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It is not easy to address the issue, but it is important to do so if we are to adopt an intersectional approach to human concerns.
I've had people ask me if that's what I plan to do, as a bisexual person. But that's where the fact that being gay is only one part of me comes in. I'm also a staunchly patriotic Canadian. And I love the winter Olympics, a lot. There's a crossroads, here, for me. Because the delegation travelling from Canada to Sochi is also comprised of staunchly patriotic Canadians and talented athletes. Some of them happen to be gay. And I want to see them succeed.
Call me a slow learner, but I suddenly realized why there have to be gay pride parades at all. It does not matter if it is a big city, small city, Canada or the U.S. There are not enough straight people supporting homosexual rights. And I couldn't help but wonder when the day will come that there will be no need for a Pride Parade.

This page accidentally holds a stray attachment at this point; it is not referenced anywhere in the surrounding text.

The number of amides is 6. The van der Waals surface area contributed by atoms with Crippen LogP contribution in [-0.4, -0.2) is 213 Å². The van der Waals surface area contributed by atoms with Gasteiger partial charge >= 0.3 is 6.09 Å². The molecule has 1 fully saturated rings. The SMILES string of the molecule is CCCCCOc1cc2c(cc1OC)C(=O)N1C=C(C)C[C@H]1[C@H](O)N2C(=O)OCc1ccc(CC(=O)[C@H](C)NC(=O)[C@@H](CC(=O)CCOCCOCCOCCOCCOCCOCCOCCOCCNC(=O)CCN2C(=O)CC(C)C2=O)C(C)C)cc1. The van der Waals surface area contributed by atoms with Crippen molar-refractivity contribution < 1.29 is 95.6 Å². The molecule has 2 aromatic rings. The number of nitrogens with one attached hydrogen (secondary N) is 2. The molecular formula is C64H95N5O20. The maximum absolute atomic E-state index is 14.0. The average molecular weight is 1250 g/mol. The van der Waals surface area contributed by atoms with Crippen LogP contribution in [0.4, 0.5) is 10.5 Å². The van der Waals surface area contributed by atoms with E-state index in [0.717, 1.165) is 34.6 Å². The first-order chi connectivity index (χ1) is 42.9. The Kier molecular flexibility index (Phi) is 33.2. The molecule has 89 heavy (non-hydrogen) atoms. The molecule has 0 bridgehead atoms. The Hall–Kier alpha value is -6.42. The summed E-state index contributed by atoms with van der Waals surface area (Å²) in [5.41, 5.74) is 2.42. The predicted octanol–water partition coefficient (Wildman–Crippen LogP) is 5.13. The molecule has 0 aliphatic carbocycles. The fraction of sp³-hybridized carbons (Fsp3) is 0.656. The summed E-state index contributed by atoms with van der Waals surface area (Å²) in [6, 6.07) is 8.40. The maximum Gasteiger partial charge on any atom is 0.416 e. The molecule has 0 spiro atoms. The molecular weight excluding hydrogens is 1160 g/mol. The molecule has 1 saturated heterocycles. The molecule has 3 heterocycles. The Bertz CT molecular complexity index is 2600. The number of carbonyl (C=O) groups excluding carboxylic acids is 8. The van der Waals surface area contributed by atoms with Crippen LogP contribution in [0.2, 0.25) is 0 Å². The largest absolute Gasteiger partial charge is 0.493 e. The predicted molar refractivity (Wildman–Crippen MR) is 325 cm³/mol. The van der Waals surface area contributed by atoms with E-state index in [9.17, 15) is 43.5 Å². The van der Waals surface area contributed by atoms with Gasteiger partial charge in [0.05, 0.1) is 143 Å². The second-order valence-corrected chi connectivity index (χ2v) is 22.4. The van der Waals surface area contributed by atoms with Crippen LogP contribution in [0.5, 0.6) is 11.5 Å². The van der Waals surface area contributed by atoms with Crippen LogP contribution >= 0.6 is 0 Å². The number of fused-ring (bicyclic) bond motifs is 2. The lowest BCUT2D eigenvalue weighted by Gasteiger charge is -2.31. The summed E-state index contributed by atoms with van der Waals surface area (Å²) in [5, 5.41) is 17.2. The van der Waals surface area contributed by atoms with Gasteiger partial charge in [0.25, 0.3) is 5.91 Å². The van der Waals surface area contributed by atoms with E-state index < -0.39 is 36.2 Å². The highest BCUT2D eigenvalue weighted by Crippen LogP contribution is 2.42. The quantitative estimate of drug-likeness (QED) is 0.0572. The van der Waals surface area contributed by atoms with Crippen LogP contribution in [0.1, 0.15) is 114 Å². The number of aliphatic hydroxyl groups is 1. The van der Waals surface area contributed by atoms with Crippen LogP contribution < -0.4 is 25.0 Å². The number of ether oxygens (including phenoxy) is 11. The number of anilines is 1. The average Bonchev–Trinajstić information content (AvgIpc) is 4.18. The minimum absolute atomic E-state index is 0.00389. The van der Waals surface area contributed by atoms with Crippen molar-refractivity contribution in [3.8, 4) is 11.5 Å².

At heart, every story has probably been told, so it's in the details it's kept fresh. When Canadian filmmakers refuse to set their productions in Canada, they are basically announcing: "We have no intention of doing anything fresh with this material." If the creators aren't willing to fight for something as rudimentary as the setting, can we really expect them to fight for other things? Is the fact that so many of these filmmakers are unwilling to set their stories explicitly in Canada part of the reason why there are so few Canadian series and movies fronted by non-white actors? 'Cause that might be a fight with executives, too.